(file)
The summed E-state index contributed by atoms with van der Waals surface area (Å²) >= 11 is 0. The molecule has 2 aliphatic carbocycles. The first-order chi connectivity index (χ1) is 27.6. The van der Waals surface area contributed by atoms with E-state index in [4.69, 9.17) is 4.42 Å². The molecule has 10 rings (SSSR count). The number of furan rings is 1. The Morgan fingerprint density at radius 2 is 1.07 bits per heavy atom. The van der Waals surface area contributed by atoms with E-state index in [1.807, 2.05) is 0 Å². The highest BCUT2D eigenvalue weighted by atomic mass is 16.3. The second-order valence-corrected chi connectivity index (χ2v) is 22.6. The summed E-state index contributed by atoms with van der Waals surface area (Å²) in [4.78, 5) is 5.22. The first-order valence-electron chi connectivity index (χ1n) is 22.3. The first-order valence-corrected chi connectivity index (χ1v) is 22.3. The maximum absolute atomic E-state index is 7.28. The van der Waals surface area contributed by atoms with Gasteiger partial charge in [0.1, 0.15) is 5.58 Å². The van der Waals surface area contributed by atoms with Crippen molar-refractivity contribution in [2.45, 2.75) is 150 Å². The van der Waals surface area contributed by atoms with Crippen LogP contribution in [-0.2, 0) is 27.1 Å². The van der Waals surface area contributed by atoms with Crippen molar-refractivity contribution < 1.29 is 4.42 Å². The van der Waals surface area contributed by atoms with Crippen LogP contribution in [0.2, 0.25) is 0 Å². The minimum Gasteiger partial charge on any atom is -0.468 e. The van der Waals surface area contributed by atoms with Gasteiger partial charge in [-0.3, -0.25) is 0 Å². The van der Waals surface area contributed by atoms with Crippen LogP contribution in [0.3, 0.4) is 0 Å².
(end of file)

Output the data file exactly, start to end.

The summed E-state index contributed by atoms with van der Waals surface area (Å²) >= 11 is 0. The molecule has 2 aliphatic carbocycles. The first-order chi connectivity index (χ1) is 27.6. The van der Waals surface area contributed by atoms with E-state index in [4.69, 9.17) is 4.42 Å². The molecule has 10 rings (SSSR count). The number of furan rings is 1. The Morgan fingerprint density at radius 2 is 1.07 bits per heavy atom. The van der Waals surface area contributed by atoms with E-state index in [1.807, 2.05) is 0 Å². The highest BCUT2D eigenvalue weighted by atomic mass is 16.3. The second-order valence-corrected chi connectivity index (χ2v) is 22.6. The summed E-state index contributed by atoms with van der Waals surface area (Å²) in [4.78, 5) is 5.22. The first-order valence-electron chi connectivity index (χ1n) is 22.3. The first-order valence-corrected chi connectivity index (χ1v) is 22.3. The maximum absolute atomic E-state index is 7.28. The van der Waals surface area contributed by atoms with Gasteiger partial charge in [0.1, 0.15) is 5.58 Å². The van der Waals surface area contributed by atoms with Crippen molar-refractivity contribution in [2.45, 2.75) is 150 Å². The van der Waals surface area contributed by atoms with Crippen LogP contribution in [-0.2, 0) is 27.1 Å². The van der Waals surface area contributed by atoms with Crippen molar-refractivity contribution < 1.29 is 4.42 Å². The van der Waals surface area contributed by atoms with Crippen LogP contribution in [0.2, 0.25) is 0 Å². The minimum Gasteiger partial charge on any atom is -0.468 e. The van der Waals surface area contributed by atoms with Gasteiger partial charge in [-0.3, -0.25) is 0 Å². The van der Waals surface area contributed by atoms with Crippen LogP contribution in [0.3, 0.4) is 0 Å².